After wiping their chins of GST crumbs, they should apologise for ever assuming they could go from nibbling on $5 Million to shoving GST down our throats and gorging on $20 Million of our cookies every month – and expect us to happily keep baking so they could keep taking. The first ones to put these last 13% of our cookies back in the jar, drive their own red wagons, help the kids with nothing to do go start their own healthy fruit stands, and put the cap on that jar will win our next school popularity contest – and send Anguilla up to the head of the class!

Repeal GST. Now.

This article reflects cultural and economic issues raised on July 5, 2021, by Ms. Melinda Goddard, Principal of ClienTell Consulting, to the House of Assembly Select Committee on (GST) Goods and Services Tax Public Hearing. References: Budget Address (2013; pps. 2 and 215); Budget Address (2019; p. 8, Revenue Policy Assumptions)



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Anguilla

History & culture of the eastern Caribbean islands

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The Eastern Caribbean is a region that includes a number of small island nations and territories in the Caribbean Sea. These islands have a rich history and culture that have been shaped by a variety of influences, including African, Caribbean, European, and indigenous peoples.

The first inhabitants of the Eastern Caribbean were indigenous peoples who migrated to the region thousands of years ago. These people included the Arawaks, Caribs, and Tainos, who were skilled farmers, fishermen, and craftsmen.

The first European explorers to reach the Eastern Caribbean were the Spanish, who arrived in the region in the late 15th century. The Spanish claimed the islands for their own and began to establish settlements, plantations, and mines. However, they were soon challenged by the English, French, and Dutch, who also wanted to control the region.

The Eastern Caribbean became a battleground for these European powers, who fought over control of the islands for more than two centuries. The islands were eventually divided among the European powers, with the English, French, and Dutch each controlling a number of islands.

During this period, the islands became a melting pot of cultures, with African slaves brought to the region to work on the plantations, and Europeans, Africans, and indigenous peoples mixing and intermingling. This led to the development of a unique culture and identity for the Eastern Caribbean, which is still evident today.

Today, the Eastern Caribbean is a diverse and vibrant region with a rich history and culture. The islands are known for their beautiful beaches, stunning natural scenery, and vibrant music and dance traditions. The region also has a thriving tourism industry, with many visitors coming to the islands to experience the unique culture and beauty of the Eastern Caribbean.

In addition to its rich history and culture, the Eastern Caribbean is also known for its natural beauty. The islands are home to a variety of landscapes, including white sandy beaches, lush rainforests, and mountains. The region is also home to a number of protected areas and national parks, which are home to a wide variety of flora and fauna, including many species that are found nowhere else in the world.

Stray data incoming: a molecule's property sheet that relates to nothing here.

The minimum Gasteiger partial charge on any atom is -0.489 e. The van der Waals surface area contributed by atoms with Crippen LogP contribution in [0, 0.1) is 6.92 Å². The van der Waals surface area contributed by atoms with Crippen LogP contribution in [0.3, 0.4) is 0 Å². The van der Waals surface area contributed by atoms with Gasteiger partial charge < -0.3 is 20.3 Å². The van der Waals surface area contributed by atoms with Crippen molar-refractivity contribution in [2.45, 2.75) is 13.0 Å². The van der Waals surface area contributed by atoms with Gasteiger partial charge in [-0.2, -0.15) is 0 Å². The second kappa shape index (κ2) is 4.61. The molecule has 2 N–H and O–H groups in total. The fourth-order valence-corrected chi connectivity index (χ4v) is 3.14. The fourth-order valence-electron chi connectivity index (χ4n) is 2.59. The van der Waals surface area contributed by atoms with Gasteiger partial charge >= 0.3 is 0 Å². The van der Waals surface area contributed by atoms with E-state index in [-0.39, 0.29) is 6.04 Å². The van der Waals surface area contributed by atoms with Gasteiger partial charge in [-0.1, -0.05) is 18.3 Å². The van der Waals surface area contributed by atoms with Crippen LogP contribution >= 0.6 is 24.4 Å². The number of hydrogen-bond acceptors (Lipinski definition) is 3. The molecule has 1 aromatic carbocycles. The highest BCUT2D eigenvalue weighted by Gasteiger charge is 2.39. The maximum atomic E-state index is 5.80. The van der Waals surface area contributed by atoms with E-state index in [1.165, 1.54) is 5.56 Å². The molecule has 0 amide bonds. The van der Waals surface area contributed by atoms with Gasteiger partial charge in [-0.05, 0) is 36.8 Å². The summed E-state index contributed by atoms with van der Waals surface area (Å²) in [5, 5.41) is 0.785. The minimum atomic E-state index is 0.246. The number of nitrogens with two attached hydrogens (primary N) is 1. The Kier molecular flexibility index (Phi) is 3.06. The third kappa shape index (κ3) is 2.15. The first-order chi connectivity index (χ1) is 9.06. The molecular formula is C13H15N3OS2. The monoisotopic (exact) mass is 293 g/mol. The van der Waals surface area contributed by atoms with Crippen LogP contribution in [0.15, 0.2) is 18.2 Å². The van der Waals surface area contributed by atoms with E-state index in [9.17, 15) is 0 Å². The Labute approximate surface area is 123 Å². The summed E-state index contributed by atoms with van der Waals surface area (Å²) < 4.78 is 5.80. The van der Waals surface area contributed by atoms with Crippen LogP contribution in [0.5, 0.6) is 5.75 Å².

The Eastern Caribbean is also an important economic region, with many of the islands relying on tourism as a major source of income. The region is also known for its production of spices, particularly nutmeg, which is one of the main exports of the region. In addition, the islands are home to a number of small-scale industries, including fishing, agriculture, and manufacturing.

The Eastern Caribbean is also a popular destination for sailors, with many of the islands offering excellent sailing conditions and a number of marinas and yacht clubs. The region is also home to a number of major sailing events, including the Atlantic Rally for Cruisers and the Caribbean 600 race.

Overall, the Eastern Caribbean is a fascinating and diverse region with a rich history, culture, and natural beauty. The islands offer a wide range of activities and attractions for visitors to enjoy, from relaxing on beautiful beaches to exploring the region’s vibrant culture and history.

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Anguilla

SDA Church Hosts Sunday Evening Concert with US Gospel Music Professional – The Anguillian Newspaper – The Weekly Independent Paper of Anguilla

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Orlan Johnson, Zina Johnson and Edmond Charles greeted
by Dwayniqua Proctor on arrival
Mr. Marcus Smith
Mr. Vernon Rogers

A team of gospel musicians arrived on the island this week from Washington, DC, to conduct a special concert at the Mount Fortune Seventh-day Adventist Church on Sunday evening, 24th July. The concert, dubbed “The Return”, is organized by a committee led by SDA’s Choir Director, Marcia Hodge.
The visiting team of musicians includes: Zina Johnson, the Choir Director and Psalmist; Edmond Charles, the Organist; and Marcus Smith, the Pianist. All three gospel music enthusiasts were meticulously chosen for the occasion by an ardent music leader of the church, Vernon Elrado “Rado” Rogers, a well known Anguillian who resides in Baltimore, Maryland. Mr. Rogers commented on his selection of the visiting musicians and expectations for Sunday evening’s event:

“The local churches Director, Marcia Hodge approached me some time ago,” he said, “asking me to assist her in organising a special musical event for the church. She wanted this to be a concert with a higher level of performance created by gospel music professionals. I sing with the Baltimore Community Choir, and I am privileged to know skilful performers in the gospel music area. So I set about selecting the best individuals with whom I am familiar.

“I think these three individuals, Zina, Edmond and Marcus, are ideal performers/ministers for what we intend to present to the public on Sunday night,” Rado remarked. “People sometimes forget that gospel music is a sermon – it is not a show. We are going to prove that on Sunday evening.

“We expect a great turnout for “The Return”, when we will reveal that gospel music is a force to reckon with, as long as it is presented with the anointing of the Holy Spirit. We intend to impact the audience with a rich gospel-oriented musical experience.